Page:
Life incarnate often presents experiences not obtainable in the higher realms. It's from those that so much of our spiritual progression is made. The difficulties found in human communication is simply one of those experiences.
     
  9. mac

    mac Staff Member

    There's no race as far as I'm concerned, Roberta.

    You will be young again, of course, and money will not figure in that equation. I find one of the apparently saddest things is that next-time-around we may have lost sight of all we presently know. But from our vantage point after we've passed over we'll likely see it's not sad at all....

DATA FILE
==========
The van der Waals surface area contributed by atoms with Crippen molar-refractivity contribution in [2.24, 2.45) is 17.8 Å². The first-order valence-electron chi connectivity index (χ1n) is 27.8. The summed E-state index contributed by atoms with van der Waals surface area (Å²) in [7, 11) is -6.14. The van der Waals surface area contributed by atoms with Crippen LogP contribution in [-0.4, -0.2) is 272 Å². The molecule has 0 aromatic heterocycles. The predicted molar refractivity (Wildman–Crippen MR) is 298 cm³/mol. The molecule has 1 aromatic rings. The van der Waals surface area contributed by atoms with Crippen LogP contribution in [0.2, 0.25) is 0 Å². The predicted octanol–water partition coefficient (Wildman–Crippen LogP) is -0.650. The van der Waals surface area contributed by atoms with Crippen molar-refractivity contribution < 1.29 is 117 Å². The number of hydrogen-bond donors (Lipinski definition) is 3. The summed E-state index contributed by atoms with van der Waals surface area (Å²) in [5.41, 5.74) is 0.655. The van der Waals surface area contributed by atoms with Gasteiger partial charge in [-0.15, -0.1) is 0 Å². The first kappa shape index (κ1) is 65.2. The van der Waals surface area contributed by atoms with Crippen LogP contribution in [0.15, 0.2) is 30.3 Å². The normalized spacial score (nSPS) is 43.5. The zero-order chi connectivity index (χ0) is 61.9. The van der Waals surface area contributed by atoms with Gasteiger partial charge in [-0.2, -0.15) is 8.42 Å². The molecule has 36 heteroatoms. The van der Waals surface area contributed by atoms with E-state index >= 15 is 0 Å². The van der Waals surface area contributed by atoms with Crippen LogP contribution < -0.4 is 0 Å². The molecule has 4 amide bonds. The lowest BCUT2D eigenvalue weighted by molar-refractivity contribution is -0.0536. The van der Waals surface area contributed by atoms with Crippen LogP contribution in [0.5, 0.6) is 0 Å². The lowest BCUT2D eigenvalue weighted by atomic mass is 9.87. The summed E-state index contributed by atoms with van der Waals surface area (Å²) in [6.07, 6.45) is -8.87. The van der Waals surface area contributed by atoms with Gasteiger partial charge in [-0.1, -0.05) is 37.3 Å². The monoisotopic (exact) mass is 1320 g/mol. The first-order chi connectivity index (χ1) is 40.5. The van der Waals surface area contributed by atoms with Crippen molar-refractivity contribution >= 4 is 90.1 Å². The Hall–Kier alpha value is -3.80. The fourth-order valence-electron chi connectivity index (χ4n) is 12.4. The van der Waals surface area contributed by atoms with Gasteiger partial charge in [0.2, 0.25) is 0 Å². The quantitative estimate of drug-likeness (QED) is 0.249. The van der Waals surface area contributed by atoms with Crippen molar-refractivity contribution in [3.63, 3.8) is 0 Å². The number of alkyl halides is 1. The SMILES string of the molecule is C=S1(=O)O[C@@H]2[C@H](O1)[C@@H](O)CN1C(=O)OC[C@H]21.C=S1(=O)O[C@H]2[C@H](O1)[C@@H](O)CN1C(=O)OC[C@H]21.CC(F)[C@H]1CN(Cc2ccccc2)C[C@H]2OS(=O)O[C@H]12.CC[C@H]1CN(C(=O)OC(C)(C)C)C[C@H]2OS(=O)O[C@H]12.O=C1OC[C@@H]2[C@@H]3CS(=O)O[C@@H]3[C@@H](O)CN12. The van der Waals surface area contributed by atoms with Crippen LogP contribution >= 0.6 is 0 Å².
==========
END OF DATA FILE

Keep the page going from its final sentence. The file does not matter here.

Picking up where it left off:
;)
     
  10. Andrew

    Andrew Guest

    I agree, Roberta! In the afterlife literature from the early 20th Century, the dead themselves generally avoid the term "death," but I don't much care for their terminology either. Some say, "When I came out [to this country]..." or "When I underwent the change...;" I've even heard, "When I was borne unto the shore of immortality..."--even the dead can't seem to find a succinct way to describe the transition in earthly language.